Editor's note: Djoomart Otorbaev is the former Prime Minister of the Kyrgyz Republic, a distinguished professor of the Belt and Road School of Beijing Normal University, and a member of Nizami Ganjavi International Center. This is the
piece of his series on ESG investments. The article reflects the author's views and not necessarily those of CGTN.
China's latest five-year plan, which outlines its climate targets, sets the goal of achieving carbon neutrality by 2060. China currently accounts for 27 percent of the world's carbon dioxide emissions, more than the U.S. and the EU combined. To make the country carbon neutral means that China will drastically cut its carbon emissions through new technologies. China is a leader in clean technology worldwide with electric vehicles (EVs), solar panels, wind turbines, and batteries. To date, China generates more than five times as much wind power and more than three times as much solar energy as the U.S.
In my opinion, China's continued success in achieving carbon neutrality will depend on the results of attracting private capital, both domestic and international, to its green economy. But what is the most effective way to attract such investments, especially from abroad?
my last piece
, I explained that the dominant part of the world's financial resources will now go to international capital markets operating under environmental, social and governance (ESG) principles. Therefore, China should open its domestic markets to attract ESG capital. Though Chinese companies are lagging in environmental, social and corporate performance, they are quickly catching up with the global investment trend.
Experts emphasize that corporations in the Chinese market do not know which ESG parameters they should disclose. Then how can they establish decarbonization plans or internal regulations that limit harmful effects on the environment? The scope of reporting for ESG is not standardized, and each company has its standard.
But more and more Chinese companies have begun to focus on ESG. From 2009 to 2018, the share of Chinese companies in the Shanghai-Shenzhen CSI 300 Index that voluntarily disclosed some level of ESG data rose from 43 percent to 82 percent. Capital flows into ESG-themed exchange-traded funds in China also witnessed an increase of 464 percent between 2018 and 2019. According to a survey by U.S.-based private investment bank Brown Brothers Harriman, nearly 92 percent of institutional investors in China plan to increase ESG-related investments this year.
A screen shows environmental, social and governance (ESG) criteria in the Trade in Services Exhibition Area of the 4th China International Import Expo (CIIE) in east China's Shanghai, November 6, 2021. /VCG
"This is in part due to the opening of China's markets, which has helped Chinese companies to recognize the benefits of information disclosure in attracting foreign capital. It also follows government policy pushing toward greater transparency in disclosing ESG risks," a recent report by the investment firm Cambridge Associates said.
The nature of international and Chinese ESG data is very different so far. This is mainly because global ESG data providers, emerging in the 1990s, have a much longer history than their Chinese counterparts, which appeared only five years ago. However, the latter's development speed is impressive. Eight providers have already been operating in the Chinese market, most of which are traditional financial data players such as FTSE Russell, Reuters, Refinitiv and Bloomberg, which offer ESG data as part of their services products.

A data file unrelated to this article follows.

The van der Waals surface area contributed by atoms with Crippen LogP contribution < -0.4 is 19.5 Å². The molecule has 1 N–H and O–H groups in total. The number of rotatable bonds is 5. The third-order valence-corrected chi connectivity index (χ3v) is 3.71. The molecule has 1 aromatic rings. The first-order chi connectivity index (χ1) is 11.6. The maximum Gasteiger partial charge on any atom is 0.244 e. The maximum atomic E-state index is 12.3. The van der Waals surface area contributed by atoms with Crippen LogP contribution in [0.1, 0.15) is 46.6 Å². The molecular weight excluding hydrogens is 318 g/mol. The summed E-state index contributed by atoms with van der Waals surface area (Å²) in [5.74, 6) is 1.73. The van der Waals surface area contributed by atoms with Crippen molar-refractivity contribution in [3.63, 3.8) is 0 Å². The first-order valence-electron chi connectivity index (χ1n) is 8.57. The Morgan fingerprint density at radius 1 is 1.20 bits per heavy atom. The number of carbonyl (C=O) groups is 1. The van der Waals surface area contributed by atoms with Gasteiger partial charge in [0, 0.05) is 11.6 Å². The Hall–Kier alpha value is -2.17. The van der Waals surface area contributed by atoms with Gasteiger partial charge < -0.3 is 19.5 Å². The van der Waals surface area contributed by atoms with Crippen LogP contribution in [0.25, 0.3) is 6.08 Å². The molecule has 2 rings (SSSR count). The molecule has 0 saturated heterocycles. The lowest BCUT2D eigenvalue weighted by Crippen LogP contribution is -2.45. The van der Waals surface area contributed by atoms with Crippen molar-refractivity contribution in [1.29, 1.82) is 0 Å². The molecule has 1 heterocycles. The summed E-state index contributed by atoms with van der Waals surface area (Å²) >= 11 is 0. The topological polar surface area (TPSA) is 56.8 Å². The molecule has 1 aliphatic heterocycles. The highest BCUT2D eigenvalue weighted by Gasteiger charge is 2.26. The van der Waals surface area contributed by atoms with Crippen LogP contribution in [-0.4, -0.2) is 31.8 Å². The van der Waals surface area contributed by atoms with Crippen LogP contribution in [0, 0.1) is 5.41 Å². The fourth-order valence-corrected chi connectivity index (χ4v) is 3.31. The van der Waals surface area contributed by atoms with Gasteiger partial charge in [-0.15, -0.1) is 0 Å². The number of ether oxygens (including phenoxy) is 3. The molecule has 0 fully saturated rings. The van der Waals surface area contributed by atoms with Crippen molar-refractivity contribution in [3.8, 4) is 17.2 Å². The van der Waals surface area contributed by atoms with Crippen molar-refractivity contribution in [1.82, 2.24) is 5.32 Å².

However, China has decided to develop indices that match its own vision of national development. For example, China Minsheng Bank recently partnered with Societe Generale to create a global ESG index, the so-called Minsheng, which is reportedly the first of its kind in the Chinese mainland.
The China International Institute for Green Finance, together with STOXX, a division of German index provider Qontigo, has developed a global stock index that measures the performance of companies listed in the Chinese stock market based on their ESG contributions and tracks the ESG performance of 900 A-listed Chinese companies.
"International ESG frameworks have many excellent indicators that we can learn from, but there is no clear understanding of the Chinese ESG requirements," said Wang Yao, director-general of the International Institute of Green Finance at the Central University of Finance and Economics. Wang's team has created their ESG risk database for Chinese listed companies. For example, a position combating poverty was added, which is not part of the international social indicators "S" but is critically essential for the country.
According to Fitch Ratings, mandatory environmental disclosure requirements for companies proposed by the Ministry of Ecology and the Environment could improve investors' access to data and risk assessment regarding ESG factors in China. New rules should narrow the reporting gap between China and international practices. However, it remains unclear to what extent the scheme will comply with global reporting standards.
Improved disclosure and standardization of ESG ratings in China will allow better comparisons of Chinese corporations with local and international peers. Next year should see a breakthrough in attracting global ESG investment to the Chinese stock market. The world economy and the global ecology will benefit from such a step.
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